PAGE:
Fuel your fitness

Fuel your fitness

Experts reveal the answers to the most Googled questions about fitness, workouts and nutrition

If you’re into one of the more strenuous yoga styles and take your fitness seriously then you probably already know a thing or two about how to fuel your sweat sesh.

But if you’re new to some of the high-octane yoga workouts out there, then it can be a little confusing as to when and what to eat and drink before and after a class.

That’s true for other high-intensity workouts too, from strength training at the gym to competitive rowing on the Thames.

There’s plenty you can teach yourself about fitness, and doing so is not only useful for beginners. Even if you’re experienced in working out, learning more about exercise and nutrition can improve your routine to see results faster or even fix bad habits that you may have picked up.

However, it can sometimes feel like there’s so much you need to know that you don’t know where to begin.

Fortunately, sports nutrition experts Bulk have conducted research to discover the most Googled questions about fitness and workouts and provided some insight to help you navigate the maze and reach your fitness goals.

“Working out goes so much further than just showing up at the gym,” said a spokesperson for Bulk. “If you’re eager to reach your fitness goals, it’s important to know everything from nutrition to the suggested exercise duration, but it’s understandable that it can seem overwhelming. It’s crucial to try to educate yourself on the ins and outs so that each workout is successful.”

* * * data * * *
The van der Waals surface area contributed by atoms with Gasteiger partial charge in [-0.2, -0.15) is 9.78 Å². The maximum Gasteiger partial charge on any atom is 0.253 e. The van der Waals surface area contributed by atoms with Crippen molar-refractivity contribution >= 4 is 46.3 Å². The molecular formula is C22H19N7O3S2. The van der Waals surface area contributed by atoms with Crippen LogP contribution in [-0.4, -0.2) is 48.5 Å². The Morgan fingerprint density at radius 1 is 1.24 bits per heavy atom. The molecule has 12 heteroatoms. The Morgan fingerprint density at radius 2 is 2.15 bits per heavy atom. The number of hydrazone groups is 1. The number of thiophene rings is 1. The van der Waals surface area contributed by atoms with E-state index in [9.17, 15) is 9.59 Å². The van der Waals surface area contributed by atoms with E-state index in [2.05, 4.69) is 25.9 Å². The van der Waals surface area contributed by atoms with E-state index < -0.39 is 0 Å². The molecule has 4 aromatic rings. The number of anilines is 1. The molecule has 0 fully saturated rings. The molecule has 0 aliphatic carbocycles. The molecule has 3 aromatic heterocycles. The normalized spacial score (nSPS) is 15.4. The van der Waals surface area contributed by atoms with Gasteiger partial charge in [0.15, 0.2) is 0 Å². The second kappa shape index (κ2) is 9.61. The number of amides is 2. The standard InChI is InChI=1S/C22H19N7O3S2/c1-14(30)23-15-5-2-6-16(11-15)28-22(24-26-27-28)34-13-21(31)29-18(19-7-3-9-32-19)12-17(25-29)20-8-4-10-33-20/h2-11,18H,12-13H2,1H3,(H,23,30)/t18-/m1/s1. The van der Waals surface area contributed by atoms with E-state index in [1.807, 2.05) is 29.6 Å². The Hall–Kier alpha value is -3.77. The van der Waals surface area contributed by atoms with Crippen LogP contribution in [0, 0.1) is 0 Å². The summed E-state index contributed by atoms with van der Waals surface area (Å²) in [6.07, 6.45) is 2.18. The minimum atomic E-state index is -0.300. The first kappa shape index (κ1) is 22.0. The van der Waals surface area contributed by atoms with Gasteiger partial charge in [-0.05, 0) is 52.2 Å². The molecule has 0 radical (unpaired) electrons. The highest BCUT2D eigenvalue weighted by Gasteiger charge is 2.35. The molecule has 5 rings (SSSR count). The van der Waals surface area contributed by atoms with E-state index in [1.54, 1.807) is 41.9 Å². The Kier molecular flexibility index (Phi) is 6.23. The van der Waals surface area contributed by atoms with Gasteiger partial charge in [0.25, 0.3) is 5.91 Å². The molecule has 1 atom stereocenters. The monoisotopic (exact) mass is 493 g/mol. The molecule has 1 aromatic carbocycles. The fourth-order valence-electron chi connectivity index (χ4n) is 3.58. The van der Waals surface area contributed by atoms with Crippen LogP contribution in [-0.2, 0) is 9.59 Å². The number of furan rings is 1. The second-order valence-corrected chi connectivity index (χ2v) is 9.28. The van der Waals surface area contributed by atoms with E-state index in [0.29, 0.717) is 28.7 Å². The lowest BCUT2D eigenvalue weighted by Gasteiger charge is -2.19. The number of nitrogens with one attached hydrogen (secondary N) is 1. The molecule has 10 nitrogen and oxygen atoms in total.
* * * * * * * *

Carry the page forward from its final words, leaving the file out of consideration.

Fuel your fitness

What to eat before a workout?

“What to eat before a workout?” takes the top spot as the most searched for question around fitness. It’s recommended to eat around two or three hours before exercising, particularly if you plan on completing a long workout. Eating a meal with protein before a workout can increase muscle protein synthesis, where your cells produce protein.

In addition, carbohydrates also give your body the fuel it needs to exercise, especially for high intensity exercises, so wholegrain pasta or wholewheat toast might be things to include in your pre-workout meal.

However, it’s not always practical to eat that length of time before exercising, for example if you like to have an early morning session before work, so a small portion of Greek yoghurt with wholegrain cereal will give your body both protein and carbs without leaving you feeling sluggish.

What is pre-workout?

“What does pre-workout do?” and “What is pre-workout?” take the second and third spots, respectively in the Google search lists. Pre-workout is a supplement usually taken by strength and endurance athletes to boost energy, improve workout performance and promote muscle growth. Common ingredients include caffeine, carbohydrates, creatine monohydrate, and it can be taken as pills, powders to mix with a drink, or even be combined with protein supplements.

Pre-workout should be consumed between 30-60 minutes before you workout – doing so will give you more energy to exercise harder and longer, and it can also help to build your muscles if that’s what you’re after.